Members will vote on proposed benefit changes to the Universities Superannuation Scheme (USS) in the coming days after a negotiated settlement between trade unions and employers.

USS – the UK’s largest pension fund, with £41.6bn (€50.3bn) in assets – has been the subject of intense negotiating between employers and unions after warnings of a “substantial” deficit in its next triennial valuation.

In response, the negotiated proposal confirms an end to final salary by March 2016, with all members seeing future accrual on a career-average salary basis.

The scheme closed final salary accrual to new members in 2011, with new joiners already accruing average benefits and accounting for one-third of the 150,000 active members.

Alongside this, the fund will also cap defined benefit (DB) entitlements at £55,000, with contributions taken from salaries above this being placed into a new defined contribution (DC) scheme.

Contributions from employer and member are at 18% and 8%, respectively, with employers providing 12% of the 18% for members earning above the salary threshold in the DC section.

The £55,000 salary cap has been a hot topic during negotiations, with employer representative Universities UK (UUK) starting negotiations at £40,000 before raising the limit twice until the agreed cap.

The new level means 75% of members in USS will be unaffected by this, compared with 39% under previous suggestions, the Universities and College Union (UCU) said.

Accrual rate for pensions is also now 1/75th, an improvement than the 1/80th previously suggested by UUK.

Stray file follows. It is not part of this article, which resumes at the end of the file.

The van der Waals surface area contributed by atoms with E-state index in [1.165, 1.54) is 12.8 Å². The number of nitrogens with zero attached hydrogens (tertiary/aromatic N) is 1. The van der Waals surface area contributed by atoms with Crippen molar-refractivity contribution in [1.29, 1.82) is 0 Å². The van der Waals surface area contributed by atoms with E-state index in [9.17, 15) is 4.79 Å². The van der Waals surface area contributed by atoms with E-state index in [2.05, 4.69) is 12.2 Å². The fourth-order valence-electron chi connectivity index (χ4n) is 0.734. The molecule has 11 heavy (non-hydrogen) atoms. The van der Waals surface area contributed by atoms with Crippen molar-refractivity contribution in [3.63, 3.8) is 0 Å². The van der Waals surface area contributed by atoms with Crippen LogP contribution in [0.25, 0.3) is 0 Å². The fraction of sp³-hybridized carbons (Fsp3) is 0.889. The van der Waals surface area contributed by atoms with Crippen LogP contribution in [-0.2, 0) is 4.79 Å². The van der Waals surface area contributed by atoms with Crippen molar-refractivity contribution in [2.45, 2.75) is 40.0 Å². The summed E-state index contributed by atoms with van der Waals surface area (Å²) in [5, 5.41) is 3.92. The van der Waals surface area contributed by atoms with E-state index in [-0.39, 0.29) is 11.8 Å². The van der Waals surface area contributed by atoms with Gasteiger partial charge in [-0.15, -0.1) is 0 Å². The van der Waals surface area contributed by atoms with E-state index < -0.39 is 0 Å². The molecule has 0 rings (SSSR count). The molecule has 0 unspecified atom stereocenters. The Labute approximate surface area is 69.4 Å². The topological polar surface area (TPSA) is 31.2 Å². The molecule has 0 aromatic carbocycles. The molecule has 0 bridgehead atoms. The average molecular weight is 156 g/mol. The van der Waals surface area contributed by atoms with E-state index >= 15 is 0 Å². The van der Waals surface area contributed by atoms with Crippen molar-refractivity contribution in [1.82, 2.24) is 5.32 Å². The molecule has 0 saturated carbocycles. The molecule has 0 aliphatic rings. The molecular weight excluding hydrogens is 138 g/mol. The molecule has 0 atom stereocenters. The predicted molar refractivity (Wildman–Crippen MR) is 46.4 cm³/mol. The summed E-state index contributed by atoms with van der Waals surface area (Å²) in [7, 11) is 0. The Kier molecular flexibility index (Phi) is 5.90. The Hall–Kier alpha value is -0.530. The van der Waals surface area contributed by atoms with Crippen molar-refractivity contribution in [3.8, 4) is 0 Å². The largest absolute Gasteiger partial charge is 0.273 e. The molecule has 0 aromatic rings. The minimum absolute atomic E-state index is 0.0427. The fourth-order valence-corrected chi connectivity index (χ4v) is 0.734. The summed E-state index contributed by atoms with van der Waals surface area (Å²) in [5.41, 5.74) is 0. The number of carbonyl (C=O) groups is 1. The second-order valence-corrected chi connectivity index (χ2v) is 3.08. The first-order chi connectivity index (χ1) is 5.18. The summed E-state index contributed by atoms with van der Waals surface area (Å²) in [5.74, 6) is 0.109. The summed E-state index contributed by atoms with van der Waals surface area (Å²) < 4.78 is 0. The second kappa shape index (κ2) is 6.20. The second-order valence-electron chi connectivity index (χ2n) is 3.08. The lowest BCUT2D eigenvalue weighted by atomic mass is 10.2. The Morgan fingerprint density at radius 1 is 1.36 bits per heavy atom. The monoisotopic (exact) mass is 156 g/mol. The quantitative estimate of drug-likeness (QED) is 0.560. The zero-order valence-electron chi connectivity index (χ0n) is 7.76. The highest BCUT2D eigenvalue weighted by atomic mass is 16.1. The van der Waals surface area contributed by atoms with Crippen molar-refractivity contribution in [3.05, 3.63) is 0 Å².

UCU said, given the funding environment, it believed this was the best settlement to be achieved through negotiation, with further improvements unlikely without sustained industrial action.

The union has called off any industrial action until members vote on the current proposals.

“The employers do consider this to be as far as they are prepared to go,” it said in a note to members.

“If these proposals are not accepted, the employers have stated they will revert to their preferred option of a 1/80th accrual rate.”

UCU members will be balloted on the new proposals until 26 January, with the negotiating committee of union representatives, scheme trustees and employers meeting on 29 January to discuss the outcome.

UUK said it was pleased the union had suspended industrial action while balloting took place.

“The employers have also urged the USS trustee board to make a number of changes to the technical provisions for the 2014 scheme valuation to avoid an approach that is unnecessarily prudent, to the potential detriment of the scheme’s stakeholders,” a UUK spokesman said.

Over its last financial year, USS returned 7.6% on its assets but warned a deficit as high as £12bn could result from its valuation, expected in the coming months.